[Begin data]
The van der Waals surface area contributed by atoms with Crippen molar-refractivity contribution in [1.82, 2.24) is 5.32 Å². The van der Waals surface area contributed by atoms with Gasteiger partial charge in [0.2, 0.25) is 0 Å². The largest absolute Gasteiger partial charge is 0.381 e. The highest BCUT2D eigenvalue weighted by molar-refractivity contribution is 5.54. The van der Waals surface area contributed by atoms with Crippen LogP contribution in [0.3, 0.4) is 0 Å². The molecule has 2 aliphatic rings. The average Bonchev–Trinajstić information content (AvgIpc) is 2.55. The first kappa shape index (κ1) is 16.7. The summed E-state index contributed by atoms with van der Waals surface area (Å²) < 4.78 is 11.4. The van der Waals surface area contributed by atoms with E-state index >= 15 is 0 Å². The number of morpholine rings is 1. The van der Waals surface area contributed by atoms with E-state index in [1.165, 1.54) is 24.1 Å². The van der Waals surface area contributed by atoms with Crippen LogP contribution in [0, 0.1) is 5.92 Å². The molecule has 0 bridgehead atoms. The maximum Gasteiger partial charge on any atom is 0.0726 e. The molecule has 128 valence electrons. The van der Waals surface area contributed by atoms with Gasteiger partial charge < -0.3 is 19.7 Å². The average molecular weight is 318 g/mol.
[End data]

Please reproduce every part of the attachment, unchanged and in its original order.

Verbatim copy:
The van der Waals surface area contributed by atoms with Crippen molar-refractivity contribution in [1.82, 2.24) is 5.32 Å². The van der Waals surface area contributed by atoms with Gasteiger partial charge in [0.2, 0.25) is 0 Å². The largest absolute Gasteiger partial charge is 0.381 e. The highest BCUT2D eigenvalue weighted by molar-refractivity contribution is 5.54. The van der Waals surface area contributed by atoms with Crippen LogP contribution in [0.3, 0.4) is 0 Å². The molecule has 2 aliphatic rings. The average Bonchev–Trinajstić information content (AvgIpc) is 2.55. The first kappa shape index (κ1) is 16.7. The summed E-state index contributed by atoms with van der Waals surface area (Å²) < 4.78 is 11.4. The van der Waals surface area contributed by atoms with E-state index >= 15 is 0 Å². The number of morpholine rings is 1. The van der Waals surface area contributed by atoms with E-state index in [1.165, 1.54) is 24.1 Å². The van der Waals surface area contributed by atoms with Crippen LogP contribution in [0, 0.1) is 5.92 Å². The molecule has 0 bridgehead atoms. The maximum Gasteiger partial charge on any atom is 0.0726 e. The molecule has 128 valence electrons. The van der Waals surface area contributed by atoms with Gasteiger partial charge < -0.3 is 19.7 Å². The average molecular weight is 318 g/mol.